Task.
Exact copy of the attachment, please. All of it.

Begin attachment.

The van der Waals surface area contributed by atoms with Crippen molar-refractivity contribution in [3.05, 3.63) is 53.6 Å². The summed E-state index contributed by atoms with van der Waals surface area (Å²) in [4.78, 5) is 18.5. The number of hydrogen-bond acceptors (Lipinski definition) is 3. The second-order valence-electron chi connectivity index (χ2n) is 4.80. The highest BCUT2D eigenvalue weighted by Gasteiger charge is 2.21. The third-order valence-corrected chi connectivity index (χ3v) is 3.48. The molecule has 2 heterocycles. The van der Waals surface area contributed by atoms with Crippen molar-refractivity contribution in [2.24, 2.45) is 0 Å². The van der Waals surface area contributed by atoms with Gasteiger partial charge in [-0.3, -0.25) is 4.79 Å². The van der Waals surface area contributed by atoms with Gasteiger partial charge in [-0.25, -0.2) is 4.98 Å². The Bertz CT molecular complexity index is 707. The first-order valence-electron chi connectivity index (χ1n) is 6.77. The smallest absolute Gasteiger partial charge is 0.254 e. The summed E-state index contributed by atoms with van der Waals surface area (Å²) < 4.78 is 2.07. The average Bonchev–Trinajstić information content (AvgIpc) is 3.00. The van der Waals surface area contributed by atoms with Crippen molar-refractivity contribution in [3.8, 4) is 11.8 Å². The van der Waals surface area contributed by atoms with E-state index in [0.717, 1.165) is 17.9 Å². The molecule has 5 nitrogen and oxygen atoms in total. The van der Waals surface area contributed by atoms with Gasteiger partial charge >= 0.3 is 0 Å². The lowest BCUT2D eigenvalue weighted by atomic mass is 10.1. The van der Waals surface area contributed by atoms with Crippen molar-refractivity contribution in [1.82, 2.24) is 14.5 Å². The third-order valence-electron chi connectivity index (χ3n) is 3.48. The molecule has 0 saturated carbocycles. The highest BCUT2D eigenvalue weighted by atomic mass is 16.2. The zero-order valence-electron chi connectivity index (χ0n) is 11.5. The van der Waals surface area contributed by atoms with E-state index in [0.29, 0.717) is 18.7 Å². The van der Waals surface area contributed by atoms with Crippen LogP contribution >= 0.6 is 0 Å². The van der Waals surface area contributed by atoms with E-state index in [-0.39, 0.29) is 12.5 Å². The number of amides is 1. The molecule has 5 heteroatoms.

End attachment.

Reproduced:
The van der Waals surface area contributed by atoms with Crippen molar-refractivity contribution in [3.05, 3.63) is 53.6 Å². The summed E-state index contributed by atoms with van der Waals surface area (Å²) in [4.78, 5) is 18.5. The number of hydrogen-bond acceptors (Lipinski definition) is 3. The second-order valence-electron chi connectivity index (χ2n) is 4.80. The highest BCUT2D eigenvalue weighted by Gasteiger charge is 2.21. The third-order valence-corrected chi connectivity index (χ3v) is 3.48. The molecule has 2 heterocycles. The van der Waals surface area contributed by atoms with Crippen molar-refractivity contribution in [2.24, 2.45) is 0 Å². The van der Waals surface area contributed by atoms with Gasteiger partial charge in [-0.3, -0.25) is 4.79 Å². The van der Waals surface area contributed by atoms with Gasteiger partial charge in [-0.25, -0.2) is 4.98 Å². The Bertz CT molecular complexity index is 707. The first-order valence-electron chi connectivity index (χ1n) is 6.77. The smallest absolute Gasteiger partial charge is 0.254 e. The summed E-state index contributed by atoms with van der Waals surface area (Å²) < 4.78 is 2.07. The average Bonchev–Trinajstić information content (AvgIpc) is 3.00. The van der Waals surface area contributed by atoms with Crippen molar-refractivity contribution in [3.8, 4) is 11.8 Å². The van der Waals surface area contributed by atoms with E-state index in [0.717, 1.165) is 17.9 Å². The molecule has 5 nitrogen and oxygen atoms in total. The van der Waals surface area contributed by atoms with Gasteiger partial charge >= 0.3 is 0 Å². The lowest BCUT2D eigenvalue weighted by atomic mass is 10.1. The van der Waals surface area contributed by atoms with Crippen molar-refractivity contribution in [1.82, 2.24) is 14.5 Å². The third-order valence-electron chi connectivity index (χ3n) is 3.48. The molecule has 0 saturated carbocycles. The highest BCUT2D eigenvalue weighted by atomic mass is 16.2. The zero-order valence-electron chi connectivity index (χ0n) is 11.5. The van der Waals surface area contributed by atoms with E-state index in [0.29, 0.717) is 18.7 Å². The van der Waals surface area contributed by atoms with Crippen LogP contribution >= 0.6 is 0 Å². The van der Waals surface area contributed by atoms with E-state index in [-0.39, 0.29) is 12.5 Å². The number of amides is 1. The molecule has 5 heteroatoms.